Throughout the United States, many diverse groups receive less quality healthcare than their white counterparts. This breach has existed since the beginning of U.S. history and has only begun to improve over the last twenty years. Even though goals have been made to narrow the health disparities that are being tracked, they still exist today. Many organizations have created goals to continue health research among minority groups in the U.S. in order to achieve adequate levels of healthcare for all those who are in need.
Healthcare disparities affect those involved considerably. Minorities suffer from poor healthcare in several ways including: shorter life spans, lower quality lives due to preventable illnesses that go untreated, higher rates of illness and higher mortality rates. Healthcare disparities are often not caused by individual problems, but by a complex system of social interactions, cultural norms, genetics and economic factors. Each of these areas has a deep root in how individuals act and are treated in the healthcare system.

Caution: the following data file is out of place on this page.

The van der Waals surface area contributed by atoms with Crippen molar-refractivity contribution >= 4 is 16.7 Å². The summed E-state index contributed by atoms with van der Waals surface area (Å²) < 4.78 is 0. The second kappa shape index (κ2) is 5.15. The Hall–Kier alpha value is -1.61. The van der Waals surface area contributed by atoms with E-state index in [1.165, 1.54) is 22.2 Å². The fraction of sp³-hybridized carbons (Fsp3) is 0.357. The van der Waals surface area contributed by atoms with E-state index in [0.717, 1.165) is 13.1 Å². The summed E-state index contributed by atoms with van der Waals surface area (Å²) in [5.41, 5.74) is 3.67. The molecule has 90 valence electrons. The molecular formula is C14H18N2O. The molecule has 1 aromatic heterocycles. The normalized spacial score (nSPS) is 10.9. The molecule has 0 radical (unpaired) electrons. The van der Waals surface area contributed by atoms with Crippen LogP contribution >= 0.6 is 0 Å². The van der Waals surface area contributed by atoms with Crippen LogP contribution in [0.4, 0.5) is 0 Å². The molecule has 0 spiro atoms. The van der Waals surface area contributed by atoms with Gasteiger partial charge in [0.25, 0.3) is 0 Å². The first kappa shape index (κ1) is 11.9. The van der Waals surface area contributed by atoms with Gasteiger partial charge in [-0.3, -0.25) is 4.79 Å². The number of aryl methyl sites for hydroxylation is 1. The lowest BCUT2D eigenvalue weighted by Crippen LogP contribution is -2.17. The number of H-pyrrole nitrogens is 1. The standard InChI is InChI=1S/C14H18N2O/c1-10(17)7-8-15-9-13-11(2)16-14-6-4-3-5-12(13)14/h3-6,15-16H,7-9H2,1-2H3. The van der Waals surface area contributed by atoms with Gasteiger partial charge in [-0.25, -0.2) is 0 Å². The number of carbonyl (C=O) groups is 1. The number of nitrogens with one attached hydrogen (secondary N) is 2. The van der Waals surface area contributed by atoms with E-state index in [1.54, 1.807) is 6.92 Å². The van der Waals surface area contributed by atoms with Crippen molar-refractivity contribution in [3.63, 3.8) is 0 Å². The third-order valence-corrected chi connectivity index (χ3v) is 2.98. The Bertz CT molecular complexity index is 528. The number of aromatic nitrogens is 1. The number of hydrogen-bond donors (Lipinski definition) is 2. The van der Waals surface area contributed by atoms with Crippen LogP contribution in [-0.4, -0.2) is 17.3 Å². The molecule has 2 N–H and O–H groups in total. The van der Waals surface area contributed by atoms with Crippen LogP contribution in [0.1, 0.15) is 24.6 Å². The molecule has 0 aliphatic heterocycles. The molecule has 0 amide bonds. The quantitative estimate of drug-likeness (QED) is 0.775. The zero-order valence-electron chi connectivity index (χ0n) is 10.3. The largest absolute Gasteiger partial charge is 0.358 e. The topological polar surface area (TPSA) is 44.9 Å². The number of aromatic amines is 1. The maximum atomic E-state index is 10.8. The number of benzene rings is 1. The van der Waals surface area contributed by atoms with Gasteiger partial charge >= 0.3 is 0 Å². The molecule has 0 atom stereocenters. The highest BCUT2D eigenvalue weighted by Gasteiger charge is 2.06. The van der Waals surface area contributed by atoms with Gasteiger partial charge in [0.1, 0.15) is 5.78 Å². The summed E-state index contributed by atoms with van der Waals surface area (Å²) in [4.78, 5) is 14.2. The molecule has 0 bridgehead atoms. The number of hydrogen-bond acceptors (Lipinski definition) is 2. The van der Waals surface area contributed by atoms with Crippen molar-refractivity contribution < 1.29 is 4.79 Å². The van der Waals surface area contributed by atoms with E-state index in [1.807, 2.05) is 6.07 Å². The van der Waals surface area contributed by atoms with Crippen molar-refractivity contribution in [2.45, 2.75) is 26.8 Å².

By understanding how these areas affect various groups of people, society can help improve their health status and trust in the United States healthcare system.
Asian-Americans are among different ethnic groups who report receiving worse healthcare than other groups in the U.S. "Asians receive worse care than whites for 21% of the measures studied by the Agency for Healthcare Research and Quality." The Asian population in the United States has reached over thirteen million according to the 2007 U.S. Census, a 26% increase since the 2000 U.S. Census. Asian populations began to come to the United States in the 1830's and dramatically increased starting in 1848 with the Gold Rush. By 1860, the Asian population, mostly Chinese, had reached 37,000 while the Japanese populations grew greatly in Hawaii and California to work in agriculture. Many...